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A Sister’s Confession
by [?]

Marguerite de Therelles was dying. Although she was-only fifty-six years old she looked at least seventy-five. She gasped for breath, her face whiter than the sheets, and had spasms of violent shivering, with her face convulsed and her eyes haggard as though she saw a frightful vision.

Her elder sister, Suzanne, six years older than herself, was sobbing on her knees beside the bed. A small table close to the dying woman’s couch bore, on a white cloth, two lighted candles, for the priest was expected at any moment to administer extreme unction and the last communion.

The apartment wore that melancholy aspect common to death chambers; a look of despairing farewell. Medicine bottles littered the furniture; linen lay in the corners into which it had been kicked or swept. The very chairs looked, in their disarray, as if they were terrified and had run in all directions. Death–terrible Death–was in the room, hidden, awaiting his prey.

This history of the two sisters was an affecting one. It was spoken of far and wide; it had drawn tears from many eyes.

Suzanne, the elder, had once been passionately loved by a young man, whose affection she returned. They were engaged to be married, and the wedding day was at hand, when Henry de Sampierre suddenly died.

The young girl’s despair was terrible, and she took an oath never to marry. She faithfully kept her vow and adopted widow’s weeds for the remainder of her life.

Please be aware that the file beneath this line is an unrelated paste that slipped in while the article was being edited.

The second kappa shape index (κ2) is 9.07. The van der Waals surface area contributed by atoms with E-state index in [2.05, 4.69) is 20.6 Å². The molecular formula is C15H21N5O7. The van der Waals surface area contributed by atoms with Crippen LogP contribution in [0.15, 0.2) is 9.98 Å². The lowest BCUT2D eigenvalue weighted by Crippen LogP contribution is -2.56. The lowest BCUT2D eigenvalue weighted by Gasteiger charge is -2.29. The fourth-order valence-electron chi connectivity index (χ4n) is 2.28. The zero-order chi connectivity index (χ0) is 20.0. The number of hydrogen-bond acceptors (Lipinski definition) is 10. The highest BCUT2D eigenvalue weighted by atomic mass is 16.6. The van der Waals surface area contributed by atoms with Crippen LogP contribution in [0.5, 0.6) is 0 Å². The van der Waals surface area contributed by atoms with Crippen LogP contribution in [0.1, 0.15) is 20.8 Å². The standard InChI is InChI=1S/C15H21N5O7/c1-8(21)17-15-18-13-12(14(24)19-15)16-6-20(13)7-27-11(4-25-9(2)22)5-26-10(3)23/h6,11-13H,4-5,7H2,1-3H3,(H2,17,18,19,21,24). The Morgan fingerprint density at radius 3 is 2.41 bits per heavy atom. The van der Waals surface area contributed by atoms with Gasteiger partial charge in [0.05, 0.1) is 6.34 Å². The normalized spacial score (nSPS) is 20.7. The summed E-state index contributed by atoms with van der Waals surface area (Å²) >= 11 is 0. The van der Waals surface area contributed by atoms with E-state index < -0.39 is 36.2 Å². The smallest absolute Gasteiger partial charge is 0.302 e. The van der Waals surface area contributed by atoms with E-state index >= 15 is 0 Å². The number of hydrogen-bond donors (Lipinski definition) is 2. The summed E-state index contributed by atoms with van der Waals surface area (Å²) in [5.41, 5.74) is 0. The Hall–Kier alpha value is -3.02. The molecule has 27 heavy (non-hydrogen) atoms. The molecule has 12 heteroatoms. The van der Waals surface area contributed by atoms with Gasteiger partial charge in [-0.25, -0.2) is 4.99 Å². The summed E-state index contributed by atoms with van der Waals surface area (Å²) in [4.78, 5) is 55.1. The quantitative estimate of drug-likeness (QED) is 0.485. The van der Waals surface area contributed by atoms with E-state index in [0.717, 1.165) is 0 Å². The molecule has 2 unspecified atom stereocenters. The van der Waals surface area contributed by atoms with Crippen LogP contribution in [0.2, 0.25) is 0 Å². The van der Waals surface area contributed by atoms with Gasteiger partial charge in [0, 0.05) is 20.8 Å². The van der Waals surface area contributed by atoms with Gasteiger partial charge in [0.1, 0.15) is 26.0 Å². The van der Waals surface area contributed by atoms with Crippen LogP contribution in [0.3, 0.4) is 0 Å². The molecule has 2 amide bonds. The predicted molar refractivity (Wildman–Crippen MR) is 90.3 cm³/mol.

But one morning her sister, her little sister Marguerite, then only twelve years old, threw herself into Suzanne’s arms, sobbing: “Sister, I don’t want you to be unhappy. I don’t want you to mourn all your life. I’ll never leave you–never, never, never! I shall never marry, either. I’ll stay with you always–always!”

Suzanne kissed her, touched by the child’s devotion, though not putting any faith in her promise.

But the little one kept her word, and, despite her parents’ remonstrances, despite her elder sister’s prayers, never married. She was remarkably pretty and refused many offers. She never left her sister.

They spent their whole life together, without a single day’s separation. They went everywhere together and were inseparable. But Marguerite was pensive, melancholy, sadder than her sister, as if her sublime sacrifice had undermined her spirits. She grew older more quickly; her hair was white at thirty; and she was often ill, apparently stricken with some unknown, wasting malady.

And now she would be the first to die.

She had not spoken for twenty-four hours, except to whisper at daybreak:

“Send at once for the priest.”

And she had since remained lying on her back, convulsed with agony, her lips moving as if unable to utter the dreadful words that rose in her heart, her face expressive of a terror distressing to witness.

Suzanne, distracted with grief, her brow pressed against the bed, wept bitterly, repeating over and over again the words:

“Margot, my poor Margot, my little one!”

She had always called her “my little one,” while Marguerite’s name for the elder was invariably “sister.”

A footstep sounded on the stairs. The door opened. An acolyte appeared, followed by the aged priest in his surplice. As soon as she saw him the dying woman sat up suddenly in bed, opened her lips, stammered a few words and began to scratch the bed-clothes, as if she would have made hole in them.

Father Simon approached, took her hand, kissed her on the forehead and said in a gentle voice:

“May God pardon your sins, my daughter. Be of good courage. Now is the moment to confess them–speak!”

Then Marguerite, shuddering from head to foot, so that the very bed shook with her nervous movements, gasped:

“Sit down, sister, and listen.”

The priest stooped toward the prostrate Suzanne, raised her to her feet, placed her in a chair, and, taking a hand of each of the sisters, pronounced: